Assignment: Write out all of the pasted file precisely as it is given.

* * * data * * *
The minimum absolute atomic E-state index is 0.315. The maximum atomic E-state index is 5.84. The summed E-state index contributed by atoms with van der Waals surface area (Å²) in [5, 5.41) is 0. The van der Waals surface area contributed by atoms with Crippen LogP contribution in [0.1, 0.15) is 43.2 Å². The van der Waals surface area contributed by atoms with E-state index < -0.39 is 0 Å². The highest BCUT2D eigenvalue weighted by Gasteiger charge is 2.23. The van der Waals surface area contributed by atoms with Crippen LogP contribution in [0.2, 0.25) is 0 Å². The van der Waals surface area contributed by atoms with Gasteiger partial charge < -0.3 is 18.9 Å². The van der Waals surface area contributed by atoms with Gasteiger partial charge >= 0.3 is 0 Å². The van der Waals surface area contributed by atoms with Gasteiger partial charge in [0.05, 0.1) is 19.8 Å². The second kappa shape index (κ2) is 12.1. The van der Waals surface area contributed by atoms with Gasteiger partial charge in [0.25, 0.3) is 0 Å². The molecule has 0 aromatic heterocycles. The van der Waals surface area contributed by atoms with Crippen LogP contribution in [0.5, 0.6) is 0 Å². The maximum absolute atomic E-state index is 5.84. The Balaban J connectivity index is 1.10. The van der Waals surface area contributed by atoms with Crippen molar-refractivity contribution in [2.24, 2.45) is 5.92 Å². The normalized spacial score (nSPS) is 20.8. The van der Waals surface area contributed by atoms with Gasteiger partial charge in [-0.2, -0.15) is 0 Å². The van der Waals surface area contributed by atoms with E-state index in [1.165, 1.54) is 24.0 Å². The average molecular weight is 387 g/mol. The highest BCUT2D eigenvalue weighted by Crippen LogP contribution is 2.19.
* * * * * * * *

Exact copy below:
The minimum absolute atomic E-state index is 0.315. The maximum atomic E-state index is 5.84. The summed E-state index contributed by atoms with van der Waals surface area (Å²) in [5, 5.41) is 0. The van der Waals surface area contributed by atoms with Crippen LogP contribution in [0.1, 0.15) is 43.2 Å². The van der Waals surface area contributed by atoms with E-state index < -0.39 is 0 Å². The highest BCUT2D eigenvalue weighted by Gasteiger charge is 2.23. The van der Waals surface area contributed by atoms with Crippen LogP contribution in [0.2, 0.25) is 0 Å². The van der Waals surface area contributed by atoms with Gasteiger partial charge < -0.3 is 18.9 Å². The van der Waals surface area contributed by atoms with Gasteiger partial charge >= 0.3 is 0 Å². The van der Waals surface area contributed by atoms with Gasteiger partial charge in [0.05, 0.1) is 19.8 Å². The second kappa shape index (κ2) is 12.1. The van der Waals surface area contributed by atoms with Gasteiger partial charge in [0.25, 0.3) is 0 Å². The molecule has 0 aromatic heterocycles. The van der Waals surface area contributed by atoms with Crippen LogP contribution in [0.5, 0.6) is 0 Å². The maximum absolute atomic E-state index is 5.84. The Balaban J connectivity index is 1.10. The van der Waals surface area contributed by atoms with Crippen molar-refractivity contribution in [2.24, 2.45) is 5.92 Å². The normalized spacial score (nSPS) is 20.8. The van der Waals surface area contributed by atoms with Gasteiger partial charge in [-0.2, -0.15) is 0 Å². The van der Waals surface area contributed by atoms with E-state index in [1.165, 1.54) is 24.0 Å². The average molecular weight is 387 g/mol. The highest BCUT2D eigenvalue weighted by Crippen LogP contribution is 2.19.